Guernica was a culmination of Pablo Picasso's artistic endeavors and inner life, a piece that can not be examined without taking a look at the bigger picture. In many ways, it can be observed as Pablo's crown piece - all of the visual features he became renowned for were placed inside Guernica's composition and no other painting of modern art reached the kind of cult status this artwork possesses.
The Spanish Republic, then in the midst of the Spanish Civil War, had asked Pablo Picasso to create a painting for its pavilion at the Paris International Exposition of 1937. While the German and Soviet pavilions at the same event were gigantic architectural displays of authority and power, the Spanish Republic, desperately in need of financial support, opted for a modest structure filled with world-class modern art.
The Republic called upon authors at the forefront of the 1930s avant-garde, hiring artists like Joan Miró and Alexander Calder. Pablo Picasso accepted the commission without much thought in January 1937, agreeing to do a mural-sized painting for his beloved Spanish Republic.
Interestingly, Picasso’s original plan for his work was decidedly apolitical despite the fact the Spanish Republic insisted that the piece must carry a strong political message. Not sure what he should paint at first, the artist initially prepared to create a composition depicting a painter in his studio, facing a nude model who lies on a sofa.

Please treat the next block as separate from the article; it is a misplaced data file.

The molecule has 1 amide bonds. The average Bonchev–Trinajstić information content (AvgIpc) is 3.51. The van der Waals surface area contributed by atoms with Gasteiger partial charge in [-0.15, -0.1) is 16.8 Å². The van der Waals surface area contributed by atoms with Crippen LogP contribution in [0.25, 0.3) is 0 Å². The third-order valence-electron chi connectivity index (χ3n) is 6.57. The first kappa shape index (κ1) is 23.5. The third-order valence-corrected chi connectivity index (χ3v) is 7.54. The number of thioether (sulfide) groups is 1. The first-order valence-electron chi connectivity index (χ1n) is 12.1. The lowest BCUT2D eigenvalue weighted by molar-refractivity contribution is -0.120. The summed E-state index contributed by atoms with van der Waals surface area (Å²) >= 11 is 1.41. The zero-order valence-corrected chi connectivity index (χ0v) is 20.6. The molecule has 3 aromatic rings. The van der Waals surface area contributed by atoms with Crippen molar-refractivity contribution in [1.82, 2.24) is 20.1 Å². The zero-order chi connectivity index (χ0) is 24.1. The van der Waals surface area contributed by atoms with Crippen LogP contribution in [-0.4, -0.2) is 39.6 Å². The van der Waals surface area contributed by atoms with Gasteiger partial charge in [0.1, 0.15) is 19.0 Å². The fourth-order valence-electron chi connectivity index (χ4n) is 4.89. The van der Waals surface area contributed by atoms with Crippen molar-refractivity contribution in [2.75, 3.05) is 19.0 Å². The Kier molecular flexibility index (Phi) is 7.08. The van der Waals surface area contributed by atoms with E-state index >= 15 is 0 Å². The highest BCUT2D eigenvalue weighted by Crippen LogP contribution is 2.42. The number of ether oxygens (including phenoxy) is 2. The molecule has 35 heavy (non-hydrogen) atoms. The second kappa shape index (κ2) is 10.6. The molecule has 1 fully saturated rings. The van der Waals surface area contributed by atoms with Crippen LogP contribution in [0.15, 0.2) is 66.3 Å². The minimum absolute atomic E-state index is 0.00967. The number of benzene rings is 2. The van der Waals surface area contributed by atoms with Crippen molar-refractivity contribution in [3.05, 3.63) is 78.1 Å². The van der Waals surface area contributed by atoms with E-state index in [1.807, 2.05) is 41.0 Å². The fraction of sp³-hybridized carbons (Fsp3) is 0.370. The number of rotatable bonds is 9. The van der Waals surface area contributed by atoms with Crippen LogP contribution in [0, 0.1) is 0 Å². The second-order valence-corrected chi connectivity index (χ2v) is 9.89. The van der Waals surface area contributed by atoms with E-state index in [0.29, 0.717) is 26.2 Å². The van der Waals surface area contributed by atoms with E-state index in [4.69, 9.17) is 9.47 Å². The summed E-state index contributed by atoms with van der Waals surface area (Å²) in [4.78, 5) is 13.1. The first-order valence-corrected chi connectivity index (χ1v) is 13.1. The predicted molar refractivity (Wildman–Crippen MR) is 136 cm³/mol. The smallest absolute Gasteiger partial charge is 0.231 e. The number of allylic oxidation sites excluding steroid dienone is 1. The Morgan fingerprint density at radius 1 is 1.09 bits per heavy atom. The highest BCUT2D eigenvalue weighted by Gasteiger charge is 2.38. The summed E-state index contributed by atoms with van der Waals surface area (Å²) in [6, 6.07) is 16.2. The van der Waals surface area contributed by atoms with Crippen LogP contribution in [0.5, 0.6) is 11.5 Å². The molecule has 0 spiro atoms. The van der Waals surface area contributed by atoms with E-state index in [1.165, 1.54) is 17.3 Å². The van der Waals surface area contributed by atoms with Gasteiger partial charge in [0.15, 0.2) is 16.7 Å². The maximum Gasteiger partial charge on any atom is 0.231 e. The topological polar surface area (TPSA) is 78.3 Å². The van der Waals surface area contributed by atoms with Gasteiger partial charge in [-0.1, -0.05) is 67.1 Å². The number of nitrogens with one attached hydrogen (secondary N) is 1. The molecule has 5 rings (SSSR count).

However, it was a tragic event that changed Pablo's mind, making him change the course of his design entirely.
On the 26th of April in 1937, Francisco Franco ordered the hired Nazi Condor Legion to drop bombs over the small town of Guernica. The bombing was to take place during a market day, which meant that civilians, predominantly women and children as men were off fighting the war, would be outdoors in public squares. As the first place where democracy was established in Spain’s Basque region, the town of Guernica was a symbolic target.
The brutal bombing that took place on that day killed hundreds of people and was the first instance in the Spanish Civil War in which a defenseless city was attacked. Like countless others, Picasso opened his morning newspaper on April 27th to find images of the destruction of Guernica. Pictures and stories covering the event devastated the artist who was at that time already well-accustomed to living in Paris, the City of Light.
Since Picasso was a dedicated leftist and the idea of war lingered in his mind ever since he was criticized for not fighting in World War I, the bombing of Guernica struck him with a particular force. After a few days of processing his emotions, he took to his studio on Rue des Grands Augustins and began new sketches for the Republic's commission.